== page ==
Integrative Oncology: Hope or Hype?

AUTHORS

Taiebeh Taheripanah 1 , Mahdi Sardari 2 , Hossein Rezaeizadeh 2 , *

1 Radiation Oncologist, Besat Hospital, AJA University of Medical Sciences, Tehran, IR Iran

2 Department of Traditional Medicine, Persian Medicine and Pharmacy Research Center, School of Traditional Medicine, Tehran University of Medical Sciences, Tehran, IR Iran

How to Cite: Taheripanah T, Sardari M, Rezaeizadeh H. Integrative Oncology: Hope or Hype?, Rep Radiother Oncol. 2015 ; 2(2):e3654. doi: 10.17795/rro-3654.

ARTICLE INFORMATION

Reports of Radiotherapy and Oncology: 2 (2); e3654
Published Online: June 12, 2015
Article Type: Review Article
Received: April 1, 2015
Accepted: May 29, 2015
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Abstract

Context: According to Association of Academic Health Centers definition, integrative medicine is as a healing-oriented approach of medicine that takes account of the whole person, including all aspects of lifestyle by employing both conventional and unconventional as traditional or complementary and alternative medicine to achieve the best treatment and recovery which is the focus of the present study.

Evidence Acquisition: Main oncology resources pointing to complementary and alternative medicine (CAM) modalities in cancer care, evidence-based articles, data obtained from integrative oncology clinics and government organizations associated with cancer were the materials used in this study.

Results: Studies indicate the growing trend in using CAM worldwide. Generally, 38% of adults and 12% of children use CAM in United States referring national researches in 2007; however, other studies show 83 to 92 percent of cancer patient have made use of it. Most complementary modalities are noninvasive and useful in reducing symptoms and side effects of conventional treatments and improving quality of life. Some high quality scientific research has produced evidence that acupuncture, massage, music, and mind-body therapies effectively and safely reduce physical and emotional affects. Integrative oncology relates to an emerging conversation between CAM scholars, oncology care professionals, and family practitioners imagining a holistic patient-centered approach to oncology care.

Conclusions: An increasing recognition in health care systems has emerged, especially in oncology of the importance of maintaining or improving patients’ quality of life all over the disease course. Cancer patients with lower quality of life are more likely to terminate therapy so this should be as an alarm to oncologist the risk for not completing therapy. Complementary methods have played a significant role in this situation for enhancing quality of life, reduced severity of symptoms and side effects, and developed general wellbeing in patients.

Keywords

Integrative Medicine Cancer

Copyright © 2015, Iranian Society of Clinical Oncology.This is an open-access article distributed under the terms of the Creative Commons Attribution-NonCommercial 4.0 International License (http://creativecommons.org/licenses/by-nc/4.0/) which permits copy and redistribute the material just in noncommercial usages, provided the original work is properly cited.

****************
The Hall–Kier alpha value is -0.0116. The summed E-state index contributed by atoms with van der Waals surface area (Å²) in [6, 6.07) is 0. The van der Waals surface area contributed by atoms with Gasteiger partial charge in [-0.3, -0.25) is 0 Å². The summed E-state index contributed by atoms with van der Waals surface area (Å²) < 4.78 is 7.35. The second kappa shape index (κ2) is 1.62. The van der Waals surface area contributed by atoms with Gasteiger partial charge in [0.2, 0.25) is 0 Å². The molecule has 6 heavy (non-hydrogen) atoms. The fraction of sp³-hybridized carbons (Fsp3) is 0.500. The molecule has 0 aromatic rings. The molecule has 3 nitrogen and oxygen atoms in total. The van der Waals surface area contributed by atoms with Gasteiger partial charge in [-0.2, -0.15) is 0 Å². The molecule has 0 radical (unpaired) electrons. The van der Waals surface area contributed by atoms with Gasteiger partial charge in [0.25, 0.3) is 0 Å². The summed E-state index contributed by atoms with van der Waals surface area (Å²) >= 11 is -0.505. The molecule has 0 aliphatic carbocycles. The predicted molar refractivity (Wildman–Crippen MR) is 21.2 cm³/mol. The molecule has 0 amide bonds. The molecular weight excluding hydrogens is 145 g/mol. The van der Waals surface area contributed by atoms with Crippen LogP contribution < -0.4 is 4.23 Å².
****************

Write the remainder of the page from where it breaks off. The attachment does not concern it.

1. Context

Integrative medicine is a newfound approach and exquisite thinking in the arena of medicine which is developing in different disciplines of medicine. Association of Academic Health Centers defines integrative medicine in this way: a healing-oriented approach of medicine that takes account of the whole person, including all aspects of lifestyle. It emphasizes the importance of relationship between the physician and the patient and makes use of all appropriate therapies, both conventional and unconventional as traditional or complementary and alternative medicine to achieve the best treatment and recovery.

Integrative oncology is the first developed system in this background and provides a comprehensive care system for cancer patients at every stage of treatment and level of clinical condition.

Integrative oncology departments use evidenced-based complementary interventions to promote the mainstream care by controlling the serious physical and emotional symptoms and side effects often experienced by patients before, during, and after treatment.

2. Evidence Acquisition

In this research the following materials have been studied: main oncology resources pointing to CAM modalities in cancer care, evidence-based articles, most of American and European academic centers which have established integrative oncology clinics, and official and government organizations associated with cancer.

3. Results

3.1. Complementary and Alternative Medicine (CAM) and Cancer Patients

Complementary therapies have an increasingly important role in the control of symptoms associated with cancer and cancer treatment.

Referring national researches in 2007, generally, 38% of adults and 12% of children use Complementary and Alternative Medicine in United States (1, 2). Also, researches issued in 1999 in case of cancer patients show that 25% to 83% of them have used complementary medicine in different stages of diagnosis on which geographic location and type of cancer was effective (3, 4). Recent studies indicate that employing complementary medicine for children with cancer has changed from 31% to 92% (4).